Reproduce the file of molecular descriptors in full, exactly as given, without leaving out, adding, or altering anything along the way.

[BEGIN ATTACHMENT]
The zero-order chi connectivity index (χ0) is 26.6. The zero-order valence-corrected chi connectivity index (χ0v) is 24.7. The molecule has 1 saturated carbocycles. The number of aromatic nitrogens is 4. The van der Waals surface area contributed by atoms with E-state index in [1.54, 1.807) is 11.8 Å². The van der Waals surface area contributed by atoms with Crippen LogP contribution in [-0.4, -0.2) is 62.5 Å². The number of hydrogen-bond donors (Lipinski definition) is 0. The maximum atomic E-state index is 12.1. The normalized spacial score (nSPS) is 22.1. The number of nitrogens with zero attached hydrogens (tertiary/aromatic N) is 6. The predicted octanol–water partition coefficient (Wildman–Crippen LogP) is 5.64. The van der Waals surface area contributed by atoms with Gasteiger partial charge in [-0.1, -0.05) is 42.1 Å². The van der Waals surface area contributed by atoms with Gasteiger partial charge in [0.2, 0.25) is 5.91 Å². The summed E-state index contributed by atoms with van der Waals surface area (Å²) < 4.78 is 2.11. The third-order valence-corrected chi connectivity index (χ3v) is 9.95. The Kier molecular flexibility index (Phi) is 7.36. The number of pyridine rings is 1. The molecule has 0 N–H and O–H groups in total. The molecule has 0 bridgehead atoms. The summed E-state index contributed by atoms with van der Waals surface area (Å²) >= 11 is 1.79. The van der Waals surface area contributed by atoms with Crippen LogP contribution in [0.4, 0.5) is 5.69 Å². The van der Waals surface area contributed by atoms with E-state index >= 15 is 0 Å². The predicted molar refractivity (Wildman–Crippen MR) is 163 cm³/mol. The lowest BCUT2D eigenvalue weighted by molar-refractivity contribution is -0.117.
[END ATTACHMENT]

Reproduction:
The zero-order chi connectivity index (χ0) is 26.6. The zero-order valence-corrected chi connectivity index (χ0v) is 24.7. The molecule has 1 saturated carbocycles. The number of aromatic nitrogens is 4. The van der Waals surface area contributed by atoms with E-state index in [1.54, 1.807) is 11.8 Å². The van der Waals surface area contributed by atoms with Crippen LogP contribution in [-0.4, -0.2) is 62.5 Å². The number of hydrogen-bond donors (Lipinski definition) is 0. The maximum atomic E-state index is 12.1. The normalized spacial score (nSPS) is 22.1. The number of nitrogens with zero attached hydrogens (tertiary/aromatic N) is 6. The predicted octanol–water partition coefficient (Wildman–Crippen LogP) is 5.64. The van der Waals surface area contributed by atoms with Gasteiger partial charge in [-0.1, -0.05) is 42.1 Å². The van der Waals surface area contributed by atoms with Gasteiger partial charge in [0.2, 0.25) is 5.91 Å². The summed E-state index contributed by atoms with van der Waals surface area (Å²) < 4.78 is 2.11. The third-order valence-corrected chi connectivity index (χ3v) is 9.95. The Kier molecular flexibility index (Phi) is 7.36. The number of pyridine rings is 1. The molecule has 0 N–H and O–H groups in total. The molecule has 0 bridgehead atoms. The summed E-state index contributed by atoms with van der Waals surface area (Å²) >= 11 is 1.79. The van der Waals surface area contributed by atoms with Crippen LogP contribution in [0.4, 0.5) is 5.69 Å². The van der Waals surface area contributed by atoms with E-state index >= 15 is 0 Å². The predicted molar refractivity (Wildman–Crippen MR) is 163 cm³/mol. The lowest BCUT2D eigenvalue weighted by molar-refractivity contribution is -0.117.